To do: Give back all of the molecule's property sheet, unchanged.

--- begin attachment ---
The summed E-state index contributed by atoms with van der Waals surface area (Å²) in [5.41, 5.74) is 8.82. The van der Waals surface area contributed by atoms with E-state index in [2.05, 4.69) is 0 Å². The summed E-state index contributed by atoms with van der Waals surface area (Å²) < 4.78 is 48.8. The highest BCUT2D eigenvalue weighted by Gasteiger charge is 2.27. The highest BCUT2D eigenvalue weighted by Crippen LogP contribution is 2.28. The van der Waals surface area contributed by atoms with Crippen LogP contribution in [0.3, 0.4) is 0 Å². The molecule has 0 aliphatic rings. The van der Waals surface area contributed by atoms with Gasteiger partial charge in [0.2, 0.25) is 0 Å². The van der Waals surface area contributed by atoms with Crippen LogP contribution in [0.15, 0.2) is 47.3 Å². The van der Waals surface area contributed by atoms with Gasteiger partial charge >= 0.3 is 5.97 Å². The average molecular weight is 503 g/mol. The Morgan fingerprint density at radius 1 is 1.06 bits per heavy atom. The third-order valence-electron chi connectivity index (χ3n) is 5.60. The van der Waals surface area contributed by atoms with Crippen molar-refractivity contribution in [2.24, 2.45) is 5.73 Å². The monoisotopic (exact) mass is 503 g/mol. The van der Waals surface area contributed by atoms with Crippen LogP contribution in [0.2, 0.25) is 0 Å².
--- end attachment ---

The summed E-state index contributed by atoms with van der Waals surface area (Å²) in [5.41, 5.74) is 8.82. The van der Waals surface area contributed by atoms with E-state index in [2.05, 4.69) is 0 Å². The summed E-state index contributed by atoms with van der Waals surface area (Å²) < 4.78 is 48.8. The highest BCUT2D eigenvalue weighted by Gasteiger charge is 2.27. The highest BCUT2D eigenvalue weighted by Crippen LogP contribution is 2.28. The van der Waals surface area contributed by atoms with Crippen LogP contribution in [0.3, 0.4) is 0 Å². The molecule has 0 aliphatic rings. The van der Waals surface area contributed by atoms with Gasteiger partial charge in [0.2, 0.25) is 0 Å². The van der Waals surface area contributed by atoms with Crippen LogP contribution in [0.15, 0.2) is 47.3 Å². The van der Waals surface area contributed by atoms with Gasteiger partial charge >= 0.3 is 5.97 Å². The average molecular weight is 503 g/mol. The Morgan fingerprint density at radius 1 is 1.06 bits per heavy atom. The third-order valence-electron chi connectivity index (χ3n) is 5.60. The van der Waals surface area contributed by atoms with Crippen molar-refractivity contribution in [2.24, 2.45) is 5.73 Å². The monoisotopic (exact) mass is 503 g/mol. The van der Waals surface area contributed by atoms with Crippen LogP contribution in [0.2, 0.25) is 0 Å².